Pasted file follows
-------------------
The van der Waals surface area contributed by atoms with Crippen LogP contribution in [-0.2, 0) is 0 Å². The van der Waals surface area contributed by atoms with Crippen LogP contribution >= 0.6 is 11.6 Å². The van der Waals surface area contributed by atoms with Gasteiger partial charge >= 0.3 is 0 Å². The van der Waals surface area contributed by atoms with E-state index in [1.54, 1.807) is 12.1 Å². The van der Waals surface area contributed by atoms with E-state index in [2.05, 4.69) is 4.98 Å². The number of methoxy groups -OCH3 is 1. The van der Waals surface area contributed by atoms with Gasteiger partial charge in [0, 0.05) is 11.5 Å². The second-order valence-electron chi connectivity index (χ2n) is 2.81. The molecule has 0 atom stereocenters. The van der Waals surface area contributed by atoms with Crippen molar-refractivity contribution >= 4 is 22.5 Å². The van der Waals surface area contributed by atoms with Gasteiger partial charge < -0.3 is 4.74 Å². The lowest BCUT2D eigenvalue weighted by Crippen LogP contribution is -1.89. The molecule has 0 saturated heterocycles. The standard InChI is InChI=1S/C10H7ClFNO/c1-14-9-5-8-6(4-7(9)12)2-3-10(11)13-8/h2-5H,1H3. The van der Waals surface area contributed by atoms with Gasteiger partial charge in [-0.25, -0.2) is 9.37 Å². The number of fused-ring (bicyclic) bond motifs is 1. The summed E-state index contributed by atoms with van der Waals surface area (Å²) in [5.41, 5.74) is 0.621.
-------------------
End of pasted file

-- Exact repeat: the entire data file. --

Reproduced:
The van der Waals surface area contributed by atoms with Crippen LogP contribution in [-0.2, 0) is 0 Å². The van der Waals surface area contributed by atoms with Crippen LogP contribution >= 0.6 is 11.6 Å². The van der Waals surface area contributed by atoms with Gasteiger partial charge >= 0.3 is 0 Å². The van der Waals surface area contributed by atoms with E-state index in [1.54, 1.807) is 12.1 Å². The van der Waals surface area contributed by atoms with E-state index in [2.05, 4.69) is 4.98 Å². The number of methoxy groups -OCH3 is 1. The van der Waals surface area contributed by atoms with Gasteiger partial charge in [0, 0.05) is 11.5 Å². The second-order valence-electron chi connectivity index (χ2n) is 2.81. The molecule has 0 atom stereocenters. The van der Waals surface area contributed by atoms with Crippen molar-refractivity contribution >= 4 is 22.5 Å². The van der Waals surface area contributed by atoms with Gasteiger partial charge < -0.3 is 4.74 Å². The lowest BCUT2D eigenvalue weighted by Crippen LogP contribution is -1.89. The molecule has 0 saturated heterocycles. The standard InChI is InChI=1S/C10H7ClFNO/c1-14-9-5-8-6(4-7(9)12)2-3-10(11)13-8/h2-5H,1H3. The van der Waals surface area contributed by atoms with Gasteiger partial charge in [-0.25, -0.2) is 9.37 Å². The number of fused-ring (bicyclic) bond motifs is 1. The summed E-state index contributed by atoms with van der Waals surface area (Å²) in [5.41, 5.74) is 0.621.